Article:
Here is a list of alternatives to finding video content that may be useful.
Convert YouTube videos at home and download the files to a place you can open them at school. Click here for a 4-minute how-to video.
Search alternative video sites that are available through district resources.
Note: It is noted where inappropriate or objectionable content is accessible so you can know whether to use this for just yourself or with your students, too.
Discovery Education—Most buildings have a subscription to Discovery Education, and now DE has built a site that is optimized for playing content on iPhones (iPod Touches) and iPads: Mobile Discovery Education.
SchoolTube—SchoolTube.com is the nation's largest K-12 moderated video sharing website that provides students and educators with a safe and FREE video sharing website that is exclusively endorsed by leading education associations.
TeacherTube—Our goal is to provide an online community for sharing instructional videos. We seek to fill a need for a more educationally focused, safe venue for teachers, schools, and home learners.
Snotr—“Snotr is a source for short and funny or interesting videos . . . Please note that we try to keep this website family-safe, so adult submissions are not allowed.” (from Snotr’s site)
Vimeo—Vimeo is a respectful community of creative people who are passionate about sharing the videos they make. We provide the best tools and highest quality video in the universe.
Viddler—Viddler is a friendly video platform for professional and personal use, with content in multiple formats that will even play on an iPhone or iPad. There is some inappropriate content.
Veoh—The home for much larger video (i.e. movie) files. Inappropriate content available.
Videojug-- It’s essentially a repository for how-to videos for life-hackers, with thousands of physical demonstrations on just about everything, from changing a light-bulb to dismantling your pop-up tent. Some questionable content available.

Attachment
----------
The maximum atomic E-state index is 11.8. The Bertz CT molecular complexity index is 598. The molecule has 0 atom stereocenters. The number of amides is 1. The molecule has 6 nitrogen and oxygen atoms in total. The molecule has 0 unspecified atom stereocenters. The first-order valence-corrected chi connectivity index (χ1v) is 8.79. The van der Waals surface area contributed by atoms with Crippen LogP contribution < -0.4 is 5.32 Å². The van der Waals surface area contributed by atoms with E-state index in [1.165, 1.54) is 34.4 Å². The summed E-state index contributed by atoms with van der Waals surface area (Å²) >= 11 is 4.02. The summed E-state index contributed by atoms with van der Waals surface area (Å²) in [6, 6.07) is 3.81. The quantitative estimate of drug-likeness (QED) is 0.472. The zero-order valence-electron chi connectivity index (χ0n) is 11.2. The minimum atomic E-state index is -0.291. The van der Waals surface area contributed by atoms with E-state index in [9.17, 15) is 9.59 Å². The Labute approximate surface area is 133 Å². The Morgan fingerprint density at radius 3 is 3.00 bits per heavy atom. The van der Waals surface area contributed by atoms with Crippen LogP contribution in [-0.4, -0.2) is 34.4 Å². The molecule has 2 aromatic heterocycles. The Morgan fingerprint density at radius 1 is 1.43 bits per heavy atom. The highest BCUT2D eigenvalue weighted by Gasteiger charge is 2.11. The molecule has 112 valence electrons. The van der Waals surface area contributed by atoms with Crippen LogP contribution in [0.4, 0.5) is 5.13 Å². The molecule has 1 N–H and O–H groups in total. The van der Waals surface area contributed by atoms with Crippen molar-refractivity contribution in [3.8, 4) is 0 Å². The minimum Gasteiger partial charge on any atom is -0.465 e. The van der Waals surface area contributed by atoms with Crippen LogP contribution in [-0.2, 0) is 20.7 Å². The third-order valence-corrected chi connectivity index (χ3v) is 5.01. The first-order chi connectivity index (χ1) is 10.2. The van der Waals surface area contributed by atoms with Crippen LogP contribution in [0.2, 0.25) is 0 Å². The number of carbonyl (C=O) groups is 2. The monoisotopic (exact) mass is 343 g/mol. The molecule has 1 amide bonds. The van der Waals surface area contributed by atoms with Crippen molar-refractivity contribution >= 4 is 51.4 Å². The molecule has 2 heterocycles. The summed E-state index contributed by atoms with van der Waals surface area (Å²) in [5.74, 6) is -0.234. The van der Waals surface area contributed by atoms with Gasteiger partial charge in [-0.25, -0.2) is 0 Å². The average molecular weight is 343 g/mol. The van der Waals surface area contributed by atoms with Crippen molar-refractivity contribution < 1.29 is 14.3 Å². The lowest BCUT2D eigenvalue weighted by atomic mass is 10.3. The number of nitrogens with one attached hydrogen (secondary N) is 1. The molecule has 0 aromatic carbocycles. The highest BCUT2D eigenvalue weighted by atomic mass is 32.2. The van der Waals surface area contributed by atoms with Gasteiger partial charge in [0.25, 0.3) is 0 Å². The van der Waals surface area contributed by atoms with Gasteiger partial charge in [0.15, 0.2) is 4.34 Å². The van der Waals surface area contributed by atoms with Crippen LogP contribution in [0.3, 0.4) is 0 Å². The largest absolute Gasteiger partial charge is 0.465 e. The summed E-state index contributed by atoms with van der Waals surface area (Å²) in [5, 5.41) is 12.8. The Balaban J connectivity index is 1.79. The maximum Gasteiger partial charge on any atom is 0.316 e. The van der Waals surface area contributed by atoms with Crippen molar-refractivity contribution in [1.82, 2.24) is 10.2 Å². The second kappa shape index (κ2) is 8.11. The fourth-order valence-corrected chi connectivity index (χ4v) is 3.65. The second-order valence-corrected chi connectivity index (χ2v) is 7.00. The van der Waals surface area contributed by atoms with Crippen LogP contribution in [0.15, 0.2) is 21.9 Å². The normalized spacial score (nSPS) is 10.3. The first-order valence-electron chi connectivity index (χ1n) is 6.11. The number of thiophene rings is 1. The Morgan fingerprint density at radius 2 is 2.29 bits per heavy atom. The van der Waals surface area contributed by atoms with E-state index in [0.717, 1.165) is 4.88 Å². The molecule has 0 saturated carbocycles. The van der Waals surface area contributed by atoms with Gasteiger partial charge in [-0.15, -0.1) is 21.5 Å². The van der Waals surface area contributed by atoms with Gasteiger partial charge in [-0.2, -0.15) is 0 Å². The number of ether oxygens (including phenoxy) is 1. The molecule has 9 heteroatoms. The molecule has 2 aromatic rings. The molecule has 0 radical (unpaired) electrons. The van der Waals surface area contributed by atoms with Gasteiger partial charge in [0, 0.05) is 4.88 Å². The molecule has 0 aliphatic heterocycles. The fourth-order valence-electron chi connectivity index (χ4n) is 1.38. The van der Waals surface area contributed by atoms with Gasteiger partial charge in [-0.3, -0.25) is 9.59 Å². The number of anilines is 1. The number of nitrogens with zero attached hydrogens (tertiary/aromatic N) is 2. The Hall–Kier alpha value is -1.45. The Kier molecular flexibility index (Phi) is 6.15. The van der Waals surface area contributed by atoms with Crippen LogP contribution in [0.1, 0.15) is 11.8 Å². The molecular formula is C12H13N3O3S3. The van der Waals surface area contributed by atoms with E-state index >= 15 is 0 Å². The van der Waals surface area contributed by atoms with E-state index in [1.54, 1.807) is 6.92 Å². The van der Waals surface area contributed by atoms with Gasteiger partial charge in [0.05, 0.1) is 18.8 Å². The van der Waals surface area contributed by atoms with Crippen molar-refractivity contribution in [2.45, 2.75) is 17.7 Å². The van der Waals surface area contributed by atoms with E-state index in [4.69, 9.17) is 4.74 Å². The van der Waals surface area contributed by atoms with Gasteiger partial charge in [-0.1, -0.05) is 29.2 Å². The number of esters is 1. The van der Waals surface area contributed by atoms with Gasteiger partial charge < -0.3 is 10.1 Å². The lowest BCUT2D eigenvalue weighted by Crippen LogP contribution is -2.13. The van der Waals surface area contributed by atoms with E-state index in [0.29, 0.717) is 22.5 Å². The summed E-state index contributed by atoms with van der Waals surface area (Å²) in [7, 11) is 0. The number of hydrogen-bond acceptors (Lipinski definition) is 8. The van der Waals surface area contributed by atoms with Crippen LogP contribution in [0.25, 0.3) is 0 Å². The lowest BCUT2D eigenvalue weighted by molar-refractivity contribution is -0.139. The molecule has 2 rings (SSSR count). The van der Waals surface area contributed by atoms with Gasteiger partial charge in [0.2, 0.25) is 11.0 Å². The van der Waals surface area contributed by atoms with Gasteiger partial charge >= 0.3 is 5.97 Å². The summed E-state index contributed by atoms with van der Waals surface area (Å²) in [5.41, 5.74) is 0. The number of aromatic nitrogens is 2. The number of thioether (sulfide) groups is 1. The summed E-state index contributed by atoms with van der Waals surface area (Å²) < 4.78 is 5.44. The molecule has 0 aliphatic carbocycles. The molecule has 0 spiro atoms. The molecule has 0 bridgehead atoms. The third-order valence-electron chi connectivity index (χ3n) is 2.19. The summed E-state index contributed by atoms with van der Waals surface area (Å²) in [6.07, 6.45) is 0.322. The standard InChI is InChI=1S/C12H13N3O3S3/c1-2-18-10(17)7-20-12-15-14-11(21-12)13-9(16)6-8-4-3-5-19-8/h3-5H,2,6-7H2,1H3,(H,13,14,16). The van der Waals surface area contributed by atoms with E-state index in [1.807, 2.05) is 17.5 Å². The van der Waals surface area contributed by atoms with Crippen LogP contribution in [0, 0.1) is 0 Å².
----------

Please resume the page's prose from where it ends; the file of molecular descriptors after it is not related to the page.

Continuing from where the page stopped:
Hulu—This is the place for past episodes of TV shows.
Bing Video (MSN)—Microsoft’s version of Google Video. There is lots of great content here.
NBC Learn—NBC Learn was designed to help students and lifelong learners interact with content in ways never before possible, with access to thousands of current and historic videos and other resources incorporated into fun games and activities. Unfortunately, this is a pay site for all the bells and whistles, but there is a significant amount of free content.
CNN Student News—CNN Student News is a ten-minute, commercial-free, daily news program for middle and high school students produced by the journalists and educators at CNN. This award-winning show and its companion Web site are available free of charge throughout the school year.
dotSUB—dotSUB is a browser based, one-stop, self contained system for creating and viewing subtitles for videos in multiple languages across all platforms, including web based, mobile devices, and transcription and video editing systems. It's easy to use, nothing to buy or download, and it's fun. You can upload your videos, transcribe and time caption them, translate them into and from any language, and share them with the world. You can also embed the dotSUB player onto most websites and blogs with full dotSUB functionality.
PBS Video—Many full-length PBS programs are available, with more content available each day. For children's programming, explore PBS KIDS GO!, with more than 250 hours of full-length episodes featuring favorites such as Arthur, Maya & Miguel and WordGirl.
National Geographic Video—The name says it all—cultures, geography, animals, and more!
A & E Video—Full episodes from current A & E series.
History Channel Video—Watch full episodes of History Channel shows and find clips from past History broadcasts.
Discovery—Clips and partial episodes available for many Discovery Channel broadcasts.
Biography—Take a look at videos from the Biography Channel.
iTunes U—Content on iTunes U is accessible through iTunes, an application many students are already using, so it’s easy and intuitive for them to find what they’re looking for. They can download iTunes U audio and video offerings one at a time or subscribe to entire courses and have new items download automatically as soon as they become available.
TED Talks—“Ideas worth spreading-- Riveting talks by remarkable people, free to the world.”
Blip TV—“ Online video with a strong slant toward webisodes, web series, and other serial content. Blip users rarely post one-off videos — in fact, Blip encourages regular content — so quality is usually pretty high. Some inappropriate content can be found.
Flickr Video—Flickr used to be only photos, but now users can upload their videos to share. Some inappropriate content can be found.
USGS—Multimedia offered from the U.S. Geological Survey.